Asked  2 Years ago    Answers:  5   Viewed   131 times

Is this possible? e.g.

SELECT * FROM :database WHERE id = :id

If not, should I just do this:

SELECT * FROM ' . $database . ' WHERE id = :id

Or is there some other trick I need to learn?

 Answers

1

Table and Column names cannot be replaced by parameters in PDO. see Can PHP PDO Statements accept the table or column name as parameter?

Friday, October 7, 2022
 
4

At the basic level the mysql, mysqli and PDO extensions all answer the question how do I talk to the database? They all provide functions and functionality to connect to a database and send and retrieve data from it. You can use them all at the same time establishing several connections to the database at once, but that's typically nonsense.

mysql* is a very simple extension that basically allows you to connect to the database, send it SQL queries and not much else.
mysqli improves this (as the name suggests) by adding parameterized queries and a few other things into the mix.
PDO is an extension that abstracts several database drivers into one package, i.e. it allows you to use the same code to connect to MySQL, Oracle, MS SQL Server and a number of other databases without needing to use database specific extensions or rewrite your code when you switch databases (in theory at least). It also supports parameterized queries.

If you know you're going to be using MySQL exclusively, mysqli is a good choice. Especially since you can use it in a procedural way, what you're already used to from the mysql extension. If you're not familiar with OOP, that's helpful. Otherwise, PDO is a nice object oriented, flexible database connector.


* Note that the mysql extension is now deprecated and will be removed sometime in the future. That's because it is ancient, full of bad practices and lacks some modern features. Don't use it to write new code.

Tuesday, November 1, 2022
 
kennyc
 
2

No, you cannot bind identifiers, only values.

Identifiers (table names, field names, etc.) are not supposed to be user inputs in the first place. It is a very bad idea to handle them in such a way.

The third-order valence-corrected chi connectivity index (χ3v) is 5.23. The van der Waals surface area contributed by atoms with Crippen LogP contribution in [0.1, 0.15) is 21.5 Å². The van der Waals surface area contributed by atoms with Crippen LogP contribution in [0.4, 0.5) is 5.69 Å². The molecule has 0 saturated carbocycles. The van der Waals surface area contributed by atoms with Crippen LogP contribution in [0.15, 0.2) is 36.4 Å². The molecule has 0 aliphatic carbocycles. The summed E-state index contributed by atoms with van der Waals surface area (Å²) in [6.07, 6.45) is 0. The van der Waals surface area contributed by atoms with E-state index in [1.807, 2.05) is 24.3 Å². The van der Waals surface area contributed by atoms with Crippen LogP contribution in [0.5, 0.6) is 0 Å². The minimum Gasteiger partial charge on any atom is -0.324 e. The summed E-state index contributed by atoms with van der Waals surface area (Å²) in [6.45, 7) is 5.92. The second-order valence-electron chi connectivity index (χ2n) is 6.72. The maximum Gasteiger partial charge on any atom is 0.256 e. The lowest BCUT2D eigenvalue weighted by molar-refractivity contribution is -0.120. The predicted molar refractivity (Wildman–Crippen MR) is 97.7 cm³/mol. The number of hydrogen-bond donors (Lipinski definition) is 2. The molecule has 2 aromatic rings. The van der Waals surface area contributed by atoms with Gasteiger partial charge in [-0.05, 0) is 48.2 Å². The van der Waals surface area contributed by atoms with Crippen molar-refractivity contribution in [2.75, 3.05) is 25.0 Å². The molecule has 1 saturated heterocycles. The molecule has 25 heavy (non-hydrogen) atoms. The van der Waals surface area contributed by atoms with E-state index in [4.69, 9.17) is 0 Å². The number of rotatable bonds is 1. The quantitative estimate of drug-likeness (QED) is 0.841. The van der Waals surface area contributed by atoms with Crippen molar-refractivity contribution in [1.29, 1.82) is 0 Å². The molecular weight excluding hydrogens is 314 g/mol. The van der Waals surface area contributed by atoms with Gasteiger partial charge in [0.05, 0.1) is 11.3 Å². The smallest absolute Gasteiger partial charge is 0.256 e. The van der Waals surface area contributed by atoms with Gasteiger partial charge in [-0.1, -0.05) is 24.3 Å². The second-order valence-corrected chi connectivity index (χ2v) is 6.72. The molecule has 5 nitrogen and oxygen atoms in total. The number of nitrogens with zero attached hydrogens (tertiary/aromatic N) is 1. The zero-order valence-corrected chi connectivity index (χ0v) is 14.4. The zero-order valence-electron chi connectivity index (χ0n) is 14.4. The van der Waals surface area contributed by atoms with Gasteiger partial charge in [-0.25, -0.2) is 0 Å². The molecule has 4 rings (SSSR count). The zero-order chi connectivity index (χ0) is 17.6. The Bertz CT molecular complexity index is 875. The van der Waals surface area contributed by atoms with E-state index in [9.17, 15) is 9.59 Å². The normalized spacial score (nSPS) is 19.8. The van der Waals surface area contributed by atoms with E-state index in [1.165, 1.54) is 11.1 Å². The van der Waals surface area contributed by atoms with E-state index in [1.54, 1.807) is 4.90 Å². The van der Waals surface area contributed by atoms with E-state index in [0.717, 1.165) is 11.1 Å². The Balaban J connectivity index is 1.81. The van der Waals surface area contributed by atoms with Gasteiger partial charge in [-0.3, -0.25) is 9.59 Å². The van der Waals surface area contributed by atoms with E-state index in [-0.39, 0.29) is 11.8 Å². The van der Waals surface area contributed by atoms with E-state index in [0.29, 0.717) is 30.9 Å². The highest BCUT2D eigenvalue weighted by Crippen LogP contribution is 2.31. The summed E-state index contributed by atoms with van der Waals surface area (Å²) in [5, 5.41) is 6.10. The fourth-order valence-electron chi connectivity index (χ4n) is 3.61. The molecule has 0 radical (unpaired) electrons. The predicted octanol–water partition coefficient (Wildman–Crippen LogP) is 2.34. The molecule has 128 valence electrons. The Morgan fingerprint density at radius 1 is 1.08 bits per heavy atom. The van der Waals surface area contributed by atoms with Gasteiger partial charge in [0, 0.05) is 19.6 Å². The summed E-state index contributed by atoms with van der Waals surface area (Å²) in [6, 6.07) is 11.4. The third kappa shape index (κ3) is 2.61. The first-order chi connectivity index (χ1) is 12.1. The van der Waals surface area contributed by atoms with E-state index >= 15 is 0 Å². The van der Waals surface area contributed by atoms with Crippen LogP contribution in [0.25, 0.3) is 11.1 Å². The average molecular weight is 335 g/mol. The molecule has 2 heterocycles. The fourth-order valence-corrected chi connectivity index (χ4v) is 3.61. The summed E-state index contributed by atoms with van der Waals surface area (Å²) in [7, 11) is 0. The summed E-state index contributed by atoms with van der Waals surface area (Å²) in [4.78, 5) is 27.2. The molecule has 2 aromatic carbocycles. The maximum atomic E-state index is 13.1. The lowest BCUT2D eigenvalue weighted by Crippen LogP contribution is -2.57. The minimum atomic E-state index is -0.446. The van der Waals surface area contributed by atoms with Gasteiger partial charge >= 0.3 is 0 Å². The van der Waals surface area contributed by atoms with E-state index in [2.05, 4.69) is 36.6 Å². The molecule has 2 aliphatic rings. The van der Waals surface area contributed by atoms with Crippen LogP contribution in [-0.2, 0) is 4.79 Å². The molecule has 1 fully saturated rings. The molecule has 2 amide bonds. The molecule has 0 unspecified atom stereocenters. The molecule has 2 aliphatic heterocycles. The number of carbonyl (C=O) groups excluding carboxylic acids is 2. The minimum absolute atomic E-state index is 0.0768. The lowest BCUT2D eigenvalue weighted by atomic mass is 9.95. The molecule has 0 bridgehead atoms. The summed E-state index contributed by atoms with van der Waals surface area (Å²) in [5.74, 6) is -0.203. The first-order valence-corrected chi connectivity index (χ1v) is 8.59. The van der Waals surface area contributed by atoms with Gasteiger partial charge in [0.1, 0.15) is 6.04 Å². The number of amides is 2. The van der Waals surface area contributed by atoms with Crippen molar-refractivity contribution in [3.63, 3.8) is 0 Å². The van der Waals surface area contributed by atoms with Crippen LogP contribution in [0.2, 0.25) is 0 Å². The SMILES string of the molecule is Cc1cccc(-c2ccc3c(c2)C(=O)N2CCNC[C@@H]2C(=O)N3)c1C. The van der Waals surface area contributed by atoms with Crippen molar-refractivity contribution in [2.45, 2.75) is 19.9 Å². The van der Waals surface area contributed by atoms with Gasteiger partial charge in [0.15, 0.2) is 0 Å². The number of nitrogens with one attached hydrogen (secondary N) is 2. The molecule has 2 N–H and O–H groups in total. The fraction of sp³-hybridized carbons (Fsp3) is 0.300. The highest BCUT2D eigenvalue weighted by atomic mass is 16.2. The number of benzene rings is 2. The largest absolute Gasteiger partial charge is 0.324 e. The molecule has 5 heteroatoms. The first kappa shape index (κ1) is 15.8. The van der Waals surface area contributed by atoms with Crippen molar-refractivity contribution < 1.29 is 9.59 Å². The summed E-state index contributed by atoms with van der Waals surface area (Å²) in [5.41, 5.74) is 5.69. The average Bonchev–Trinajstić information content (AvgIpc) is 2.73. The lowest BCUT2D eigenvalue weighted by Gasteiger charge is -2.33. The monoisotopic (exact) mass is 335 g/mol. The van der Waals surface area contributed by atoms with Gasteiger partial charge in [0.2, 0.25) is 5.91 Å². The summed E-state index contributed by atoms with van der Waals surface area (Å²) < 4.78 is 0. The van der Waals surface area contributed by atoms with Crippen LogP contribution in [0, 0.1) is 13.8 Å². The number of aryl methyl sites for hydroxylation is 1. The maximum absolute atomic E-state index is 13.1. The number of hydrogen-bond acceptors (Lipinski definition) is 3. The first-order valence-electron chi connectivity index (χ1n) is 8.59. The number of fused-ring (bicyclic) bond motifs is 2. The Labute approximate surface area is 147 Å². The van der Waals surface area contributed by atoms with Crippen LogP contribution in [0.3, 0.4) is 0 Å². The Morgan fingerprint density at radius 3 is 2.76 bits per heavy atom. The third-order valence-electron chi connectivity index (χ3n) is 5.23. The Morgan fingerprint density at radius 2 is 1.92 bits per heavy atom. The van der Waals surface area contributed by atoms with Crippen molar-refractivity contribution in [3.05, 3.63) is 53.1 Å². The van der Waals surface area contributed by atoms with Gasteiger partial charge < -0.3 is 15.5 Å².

Saturday, November 26, 2022
 
avywam
 
1

I would try to solve the design problem, so you don't have to set the table name dynamically. If this is not possible, I would go for a design where you manage a list of available tables and users pick one from there, BY ID, so you can retrieve the real table name from the chosen id and replace the table name placeholder with it, avoiding any chance of sql injection in the table name replacement.

Tuesday, October 11, 2022
 
5

Your PDO is configured to emulate prepared queries, whereas mysqli is using true prepared queries.

The prepared query binds the string ''1'' as an integer parameter value. PHP coerces it to an integer using something like intval(). Any string with non-numeric leading characters is interpreted as 0 by PHP, so the parameter value sent after prepare is the value 0.

The fake prepared query uses string interpolation (instead of binding) to add the string ''1'' into the SQL query before MySQL parses it. But the result is similar, because SQL also treats a string with non-numeric leading characters in an integer context as the value 0.

The only difference is what ends up in the general query log when the parameter is bound before prepare versus after prepare.

You can also make PDO use real prepared queries, so it should act just like mysqli in this case:

$dbh->setAttribute(PDO::ATTR_EMULATE_PREPARES, false);

PS: This may demonstrate a good reason why it's customary to start id values at 1 instead of 0.

Monday, October 10, 2022
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